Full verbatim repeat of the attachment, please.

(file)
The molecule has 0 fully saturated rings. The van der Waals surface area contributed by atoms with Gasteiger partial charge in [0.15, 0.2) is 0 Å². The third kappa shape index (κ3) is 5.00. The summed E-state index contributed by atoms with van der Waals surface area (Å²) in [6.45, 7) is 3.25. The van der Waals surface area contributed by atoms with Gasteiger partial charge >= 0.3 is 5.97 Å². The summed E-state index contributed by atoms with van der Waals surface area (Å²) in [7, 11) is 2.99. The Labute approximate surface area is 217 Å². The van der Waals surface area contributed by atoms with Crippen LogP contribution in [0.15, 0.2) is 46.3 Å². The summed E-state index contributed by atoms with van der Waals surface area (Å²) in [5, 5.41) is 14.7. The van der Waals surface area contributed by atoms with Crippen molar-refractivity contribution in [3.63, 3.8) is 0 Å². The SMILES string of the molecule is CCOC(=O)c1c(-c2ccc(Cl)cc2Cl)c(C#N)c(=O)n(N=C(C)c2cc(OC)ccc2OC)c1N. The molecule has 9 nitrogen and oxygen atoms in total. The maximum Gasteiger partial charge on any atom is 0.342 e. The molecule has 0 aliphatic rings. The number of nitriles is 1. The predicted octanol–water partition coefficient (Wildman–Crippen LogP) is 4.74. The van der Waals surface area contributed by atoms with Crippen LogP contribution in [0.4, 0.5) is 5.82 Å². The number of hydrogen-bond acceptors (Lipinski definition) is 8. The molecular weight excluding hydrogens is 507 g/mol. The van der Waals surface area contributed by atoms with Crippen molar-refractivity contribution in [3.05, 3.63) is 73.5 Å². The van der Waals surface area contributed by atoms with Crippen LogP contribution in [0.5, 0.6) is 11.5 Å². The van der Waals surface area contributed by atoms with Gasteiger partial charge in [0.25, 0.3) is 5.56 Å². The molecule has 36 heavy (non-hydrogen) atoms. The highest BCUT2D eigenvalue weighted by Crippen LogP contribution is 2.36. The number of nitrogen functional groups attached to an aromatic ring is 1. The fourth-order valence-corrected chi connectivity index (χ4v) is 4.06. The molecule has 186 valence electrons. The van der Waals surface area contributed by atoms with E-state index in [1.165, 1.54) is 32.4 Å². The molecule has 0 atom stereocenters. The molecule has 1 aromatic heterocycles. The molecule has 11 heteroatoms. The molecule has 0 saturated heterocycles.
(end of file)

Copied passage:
The molecule has 0 fully saturated rings. The van der Waals surface area contributed by atoms with Gasteiger partial charge in [0.15, 0.2) is 0 Å². The third kappa shape index (κ3) is 5.00. The summed E-state index contributed by atoms with van der Waals surface area (Å²) in [6.45, 7) is 3.25. The van der Waals surface area contributed by atoms with Gasteiger partial charge >= 0.3 is 5.97 Å². The summed E-state index contributed by atoms with van der Waals surface area (Å²) in [7, 11) is 2.99. The Labute approximate surface area is 217 Å². The van der Waals surface area contributed by atoms with Crippen LogP contribution in [0.15, 0.2) is 46.3 Å². The summed E-state index contributed by atoms with van der Waals surface area (Å²) in [5, 5.41) is 14.7. The van der Waals surface area contributed by atoms with Crippen molar-refractivity contribution in [3.63, 3.8) is 0 Å². The SMILES string of the molecule is CCOC(=O)c1c(-c2ccc(Cl)cc2Cl)c(C#N)c(=O)n(N=C(C)c2cc(OC)ccc2OC)c1N. The molecule has 9 nitrogen and oxygen atoms in total. The maximum Gasteiger partial charge on any atom is 0.342 e. The molecule has 0 aliphatic rings. The number of nitriles is 1. The predicted octanol–water partition coefficient (Wildman–Crippen LogP) is 4.74. The van der Waals surface area contributed by atoms with Crippen LogP contribution in [0.4, 0.5) is 5.82 Å². The number of hydrogen-bond acceptors (Lipinski definition) is 8. The molecular weight excluding hydrogens is 507 g/mol. The van der Waals surface area contributed by atoms with Crippen molar-refractivity contribution in [3.05, 3.63) is 73.5 Å². The van der Waals surface area contributed by atoms with Crippen LogP contribution in [0.5, 0.6) is 11.5 Å². The van der Waals surface area contributed by atoms with Gasteiger partial charge in [0.25, 0.3) is 5.56 Å². The molecule has 36 heavy (non-hydrogen) atoms. The highest BCUT2D eigenvalue weighted by Crippen LogP contribution is 2.36. The number of nitrogen functional groups attached to an aromatic ring is 1. The fourth-order valence-corrected chi connectivity index (χ4v) is 4.06. The molecule has 186 valence electrons. The van der Waals surface area contributed by atoms with E-state index in [1.165, 1.54) is 32.4 Å². The molecule has 0 atom stereocenters. The molecule has 1 aromatic heterocycles. The molecule has 11 heteroatoms. The molecule has 0 saturated heterocycles.